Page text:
Should I choose fixed or variable interest rates?

We often get the question and we see it at least as often in different forums. The answer, of course, is YES! You have to choose.

But the right question is what the consequences may be in choosing one or the other. How much can it cost to choose wrong?

Question and expect a clear answer, you will be disappointed.


All we can do is create some calculations based on different assumptions, so here we do with an example,
where we compare a 2% loan * with an F Card ** and an F5 loan ***.

The market value of the loans is USD 1 million and they are all repaid over 30 years .
The calculations are done 10 years ahead and all figures are averaged over 10 years.

So far, there is no doubt. F-Cards are best, but will interest rates be fixed for the next 10 years?
Maybe, but probably not, so now we assume interest rates will rise by 1% in 2 years:

To this end, F-card is still the winner, but if now interest rates rise by another 1% after another 2 years:

* rate 99 which means the starting debt is USD 10,000 higher. The contribution rate is 0.74%.
** The interest rate on F-Cards is adjusted every six months. The contribution rate is 0.9%.
*** The interest rate is fixed for 5 years. The starting rate is 0.32% and the contribution rate is 0.88%.
**** The savings are non-interest-bearing and can be increased by e.g. to repay on other debt.
***** It is assumed that the rate will fall by 7 points when interest rates rise by 1%.

Did you then become wiser?

Did you then become wiser?

Surely not, because you can keep changing the assumptions and you get other numbers.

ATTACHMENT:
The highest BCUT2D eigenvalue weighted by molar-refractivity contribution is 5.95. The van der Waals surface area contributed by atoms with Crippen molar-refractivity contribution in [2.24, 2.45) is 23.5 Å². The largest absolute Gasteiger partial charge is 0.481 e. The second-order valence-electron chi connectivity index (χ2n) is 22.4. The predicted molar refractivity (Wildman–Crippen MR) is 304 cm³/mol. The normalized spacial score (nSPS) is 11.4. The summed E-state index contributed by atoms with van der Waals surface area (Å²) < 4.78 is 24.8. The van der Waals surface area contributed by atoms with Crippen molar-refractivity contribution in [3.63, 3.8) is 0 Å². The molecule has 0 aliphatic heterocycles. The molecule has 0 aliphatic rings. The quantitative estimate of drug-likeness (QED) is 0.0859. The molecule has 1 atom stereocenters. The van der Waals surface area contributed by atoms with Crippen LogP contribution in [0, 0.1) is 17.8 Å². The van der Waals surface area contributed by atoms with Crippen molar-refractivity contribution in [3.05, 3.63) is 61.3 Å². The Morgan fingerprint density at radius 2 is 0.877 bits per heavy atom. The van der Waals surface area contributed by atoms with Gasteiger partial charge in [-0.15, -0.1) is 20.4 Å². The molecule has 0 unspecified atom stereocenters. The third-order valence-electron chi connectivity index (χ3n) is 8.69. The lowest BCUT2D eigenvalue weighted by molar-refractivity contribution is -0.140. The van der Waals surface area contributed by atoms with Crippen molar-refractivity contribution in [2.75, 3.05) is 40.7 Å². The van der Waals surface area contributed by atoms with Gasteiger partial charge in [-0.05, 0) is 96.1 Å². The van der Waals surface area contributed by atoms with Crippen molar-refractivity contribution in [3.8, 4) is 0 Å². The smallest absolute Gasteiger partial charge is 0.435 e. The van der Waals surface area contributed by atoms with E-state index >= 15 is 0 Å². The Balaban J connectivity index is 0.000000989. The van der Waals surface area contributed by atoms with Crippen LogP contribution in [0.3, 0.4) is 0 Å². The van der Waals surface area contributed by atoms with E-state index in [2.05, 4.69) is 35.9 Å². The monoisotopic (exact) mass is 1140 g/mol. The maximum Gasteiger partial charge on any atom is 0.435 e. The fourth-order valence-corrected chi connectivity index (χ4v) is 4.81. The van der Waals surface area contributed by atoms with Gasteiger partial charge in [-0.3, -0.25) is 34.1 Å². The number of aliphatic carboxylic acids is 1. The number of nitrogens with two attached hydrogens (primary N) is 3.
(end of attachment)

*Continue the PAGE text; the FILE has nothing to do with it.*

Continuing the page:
What you can say, however, is that if you look at the possibilities in the short term, you can reduce the net benefit here and now by 508 kroner. per month by choosing an F-Card rather than a 2% loan.
But you only know the benefit 6 months ahead.
If you choose the F5 loan you know the benefit for 5 years and can save 409 kroner compared to the 2% loan.

Not exactly higher-level mathematics to conclude that interest rates

Not exactly higher-level mathematics to conclude that interest rates

Should rise by just over 2% before the floating-rate loans become more expensive in payment when the difference is initially approx. 2%.
But this very premise has many. “We can withstand interest rates rise by 2%” and that is of course true.
But keep in mind that if the interest rate rises by 2% and you want a fixed interest rate from here, it is probably 4% or higher instead of 2% now

If you choose the fixed interest rate, we can help you with ongoing monitoring of the loan and your conversions.